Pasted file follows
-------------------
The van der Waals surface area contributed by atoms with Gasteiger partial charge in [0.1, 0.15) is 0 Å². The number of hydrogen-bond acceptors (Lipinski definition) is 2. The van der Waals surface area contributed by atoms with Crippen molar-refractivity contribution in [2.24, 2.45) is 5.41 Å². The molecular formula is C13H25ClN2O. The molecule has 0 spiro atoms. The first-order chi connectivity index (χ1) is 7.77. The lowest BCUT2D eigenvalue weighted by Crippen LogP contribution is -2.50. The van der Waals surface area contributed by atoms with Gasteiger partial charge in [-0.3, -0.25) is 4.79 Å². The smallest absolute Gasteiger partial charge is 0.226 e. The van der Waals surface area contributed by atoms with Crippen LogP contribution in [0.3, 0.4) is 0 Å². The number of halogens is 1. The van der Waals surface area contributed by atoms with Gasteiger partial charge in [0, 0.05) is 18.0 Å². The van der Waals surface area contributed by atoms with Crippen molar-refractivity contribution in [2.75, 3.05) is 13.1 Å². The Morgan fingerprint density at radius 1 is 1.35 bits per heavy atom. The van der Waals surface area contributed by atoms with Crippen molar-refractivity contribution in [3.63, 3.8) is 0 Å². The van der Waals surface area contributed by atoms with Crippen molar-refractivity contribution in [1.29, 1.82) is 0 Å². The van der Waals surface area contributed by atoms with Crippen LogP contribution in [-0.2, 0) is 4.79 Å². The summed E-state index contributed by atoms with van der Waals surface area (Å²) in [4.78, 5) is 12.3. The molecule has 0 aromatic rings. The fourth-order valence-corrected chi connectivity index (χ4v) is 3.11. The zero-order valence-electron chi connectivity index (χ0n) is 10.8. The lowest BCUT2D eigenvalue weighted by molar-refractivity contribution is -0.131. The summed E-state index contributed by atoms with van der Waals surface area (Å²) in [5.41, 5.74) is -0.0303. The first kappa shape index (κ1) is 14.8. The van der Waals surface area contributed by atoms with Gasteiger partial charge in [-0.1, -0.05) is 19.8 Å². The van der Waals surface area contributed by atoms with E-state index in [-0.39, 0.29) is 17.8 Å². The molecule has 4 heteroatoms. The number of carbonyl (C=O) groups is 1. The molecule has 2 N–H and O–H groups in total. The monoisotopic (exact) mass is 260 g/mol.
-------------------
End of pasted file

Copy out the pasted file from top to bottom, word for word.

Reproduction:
The van der Waals surface area contributed by atoms with Gasteiger partial charge in [0.1, 0.15) is 0 Å². The number of hydrogen-bond acceptors (Lipinski definition) is 2. The van der Waals surface area contributed by atoms with Crippen molar-refractivity contribution in [2.24, 2.45) is 5.41 Å². The molecular formula is C13H25ClN2O. The molecule has 0 spiro atoms. The first-order chi connectivity index (χ1) is 7.77. The lowest BCUT2D eigenvalue weighted by Crippen LogP contribution is -2.50. The van der Waals surface area contributed by atoms with Gasteiger partial charge in [-0.3, -0.25) is 4.79 Å². The smallest absolute Gasteiger partial charge is 0.226 e. The van der Waals surface area contributed by atoms with Crippen LogP contribution in [0.3, 0.4) is 0 Å². The number of halogens is 1. The van der Waals surface area contributed by atoms with Gasteiger partial charge in [0, 0.05) is 18.0 Å². The van der Waals surface area contributed by atoms with Crippen molar-refractivity contribution in [2.75, 3.05) is 13.1 Å². The Morgan fingerprint density at radius 1 is 1.35 bits per heavy atom. The van der Waals surface area contributed by atoms with Crippen molar-refractivity contribution in [3.63, 3.8) is 0 Å². The van der Waals surface area contributed by atoms with Crippen molar-refractivity contribution in [1.29, 1.82) is 0 Å². The van der Waals surface area contributed by atoms with Crippen LogP contribution in [-0.2, 0) is 4.79 Å². The summed E-state index contributed by atoms with van der Waals surface area (Å²) in [4.78, 5) is 12.3. The molecule has 0 aromatic rings. The fourth-order valence-corrected chi connectivity index (χ4v) is 3.11. The zero-order valence-electron chi connectivity index (χ0n) is 10.8. The lowest BCUT2D eigenvalue weighted by molar-refractivity contribution is -0.131. The summed E-state index contributed by atoms with van der Waals surface area (Å²) in [5.41, 5.74) is -0.0303. The first kappa shape index (κ1) is 14.8. The van der Waals surface area contributed by atoms with Gasteiger partial charge in [-0.1, -0.05) is 19.8 Å². The van der Waals surface area contributed by atoms with E-state index in [-0.39, 0.29) is 17.8 Å². The molecule has 4 heteroatoms. The number of carbonyl (C=O) groups is 1. The molecule has 2 N–H and O–H groups in total. The monoisotopic (exact) mass is 260 g/mol.